Since the late 1950s there has been a significant number of people who were iconic leaders of the movement to expand civil rights on Cape Cod: Rev. Kenneth Warren, pastor of the Barnstable Unitarian Church and chair of the Council of Churches social responsibility committee; Scoba Rhodes, many years chair of the Cape Cod chapter of the NAACP; Judith Barnet, a strong advocate for integrated and affordable housing; John Reed, one of the first African-Americans recruited to teach at Barnstable High School, president of the NAACP and member of the County human rights committee; Harold Tobey, the first black president of Barnstable’s Town Council and its first black police officer.
Four people are pictured in this icon: Eugenia Fortes, Margaret Moseley, Joe and Dolores DaLuz represent the many people, black and white, men and women, those living as well as those who have passed on, who dedicated so much of their time, energy and commitment to the cause of justice on Cape Cod over the last half century.
Born on the Cape Verde Islands in 1911, she emigrated to New Bedford, MA with her mother in 1920. After high school in Harwich, she moved to Hyannis in 1928 to work for Mayda Falvey. She built her own home in 1938 on land purchased from Veda Mitchell of Mitchell’s Way where a number of black families had their homes. She was “an avid and dedicated worker in the community, especially in the area of civil rights”, according to Dolores DaLuz. She was one of the founders of the Cape Cod NAACP, served as the only black member of the Hyannis Library board of directors, and personally hosted many dignitaries who, because of their color, had difficulty finding accommodation in the tourist hotels: Marian Anderson, Justice Thurgood Marshall, and the Supremes. Once she and a friend were told to leave a segregated beach in Hyannis Port because “blacks were not wanted there.” Honoring her reputation as a civil rights activist, that beach now carries her name. She was one of the principal organizers of the town’s welcoming of the “Reverse Freedom Riders” in 1962. Until her death in 2006 she was a perpetual presence at the Town Council meetings where weekly she would represent some concern of the black community.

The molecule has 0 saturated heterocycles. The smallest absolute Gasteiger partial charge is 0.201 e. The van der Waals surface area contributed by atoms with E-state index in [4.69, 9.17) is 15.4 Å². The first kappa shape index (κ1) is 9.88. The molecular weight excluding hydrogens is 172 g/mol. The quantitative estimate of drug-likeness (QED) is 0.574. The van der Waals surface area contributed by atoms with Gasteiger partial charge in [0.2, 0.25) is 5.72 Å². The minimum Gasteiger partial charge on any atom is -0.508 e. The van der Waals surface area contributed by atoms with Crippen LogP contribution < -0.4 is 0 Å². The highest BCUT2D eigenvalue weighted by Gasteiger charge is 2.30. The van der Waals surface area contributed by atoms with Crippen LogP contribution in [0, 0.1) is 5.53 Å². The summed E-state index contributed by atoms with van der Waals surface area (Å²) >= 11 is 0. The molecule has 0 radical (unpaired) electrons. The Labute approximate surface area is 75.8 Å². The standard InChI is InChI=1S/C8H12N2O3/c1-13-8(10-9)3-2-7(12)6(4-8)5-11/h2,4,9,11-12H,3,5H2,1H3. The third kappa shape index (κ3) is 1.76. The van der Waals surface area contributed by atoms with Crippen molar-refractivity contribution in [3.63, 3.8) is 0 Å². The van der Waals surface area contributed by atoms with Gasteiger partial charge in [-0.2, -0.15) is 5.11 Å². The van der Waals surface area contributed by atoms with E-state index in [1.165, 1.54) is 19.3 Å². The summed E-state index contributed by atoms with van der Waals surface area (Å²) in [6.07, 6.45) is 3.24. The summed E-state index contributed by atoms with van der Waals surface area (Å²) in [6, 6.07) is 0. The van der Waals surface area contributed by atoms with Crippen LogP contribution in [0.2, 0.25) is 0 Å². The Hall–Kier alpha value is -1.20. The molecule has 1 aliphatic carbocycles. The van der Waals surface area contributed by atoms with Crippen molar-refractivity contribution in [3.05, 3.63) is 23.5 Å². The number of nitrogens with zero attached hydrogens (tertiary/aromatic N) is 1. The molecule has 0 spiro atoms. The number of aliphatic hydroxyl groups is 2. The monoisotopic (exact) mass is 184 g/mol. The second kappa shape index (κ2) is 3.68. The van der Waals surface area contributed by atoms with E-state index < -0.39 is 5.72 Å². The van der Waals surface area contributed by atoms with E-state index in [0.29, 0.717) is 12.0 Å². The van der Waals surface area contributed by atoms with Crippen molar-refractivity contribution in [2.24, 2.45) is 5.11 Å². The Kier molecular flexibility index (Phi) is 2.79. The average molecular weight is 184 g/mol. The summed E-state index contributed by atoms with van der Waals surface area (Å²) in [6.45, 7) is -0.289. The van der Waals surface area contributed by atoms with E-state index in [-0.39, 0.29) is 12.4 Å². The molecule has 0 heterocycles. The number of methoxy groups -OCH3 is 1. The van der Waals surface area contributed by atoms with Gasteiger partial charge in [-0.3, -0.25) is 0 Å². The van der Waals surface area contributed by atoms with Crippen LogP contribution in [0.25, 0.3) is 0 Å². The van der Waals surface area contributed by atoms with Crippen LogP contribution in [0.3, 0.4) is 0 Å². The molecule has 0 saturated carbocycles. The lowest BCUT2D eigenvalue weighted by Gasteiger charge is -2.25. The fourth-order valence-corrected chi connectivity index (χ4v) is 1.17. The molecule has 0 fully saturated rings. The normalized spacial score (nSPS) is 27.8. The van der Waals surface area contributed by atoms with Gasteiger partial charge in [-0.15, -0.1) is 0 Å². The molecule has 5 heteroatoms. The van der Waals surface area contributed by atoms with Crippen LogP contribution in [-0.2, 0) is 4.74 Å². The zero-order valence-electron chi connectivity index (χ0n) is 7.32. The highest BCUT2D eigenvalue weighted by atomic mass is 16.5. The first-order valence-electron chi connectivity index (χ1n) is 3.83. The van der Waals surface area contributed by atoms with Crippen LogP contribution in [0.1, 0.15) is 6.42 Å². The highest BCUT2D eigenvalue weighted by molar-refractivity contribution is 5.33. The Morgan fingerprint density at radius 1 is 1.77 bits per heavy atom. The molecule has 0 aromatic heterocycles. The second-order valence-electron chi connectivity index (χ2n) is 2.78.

Because of President Kennedy’s support for civil rights, the Arkansas White Citizens Council came up with an idea to embarrass Kennedy by organizing a “Reverse Freedom Ride”. The plan was to pay black families to take buses to the Kennedy summer home in Hyannis Port with the promise that he would greet them with housing and jobs. When word reached Hyannis that the buses would arrive late at night, Rev. Kenneth Warren brought together black and white members of the community to meet each bus and to offer hospitality to the newcomers. Margaret Moseley was there to arrange for immediate food and housing as the almost 100 bewildered riders arrived that rainy night in May 12, 1962. She worked to find jobs and housing for those who remained on the Cape.
Joe and Dolores DaLuz
The DaLuzs were active in the Cape Cod civil rights movement since their 1975 arrival in Hyannis from Delaware where Joe had graduated from Delaware State. Unable to find housing in the largely white vacation community, they helped organize a Fair Housing Committee. They became enmeshed in the NAACP which prevented the planned arrival of a Sambo’s restaurant from opening on Main Street. Because of his engineering and people skills, Joe became the Town of Barnstable’s Building Commissioner, the first black executive in town hall. In the 1970s he was elected chair of the NAACP, a position he held for many years. While Dolores was at home with their six children, she continued her involvement in NAACP by acting as office manager from their house. For 35 years she organized a Fashion Fair fund raiser for scholarships for black students. In 2015, they were honored as Grand Marshals for the Barnstable County 4th of July parade. The annual NAACP dinner carries the DaLuz Unsung Hero Award. The year after Joe’s passing in 2017, Dolores was awarded the Mercy Otis Warren “Woman of the Year” in honor of the noted Revolutionary War heroine.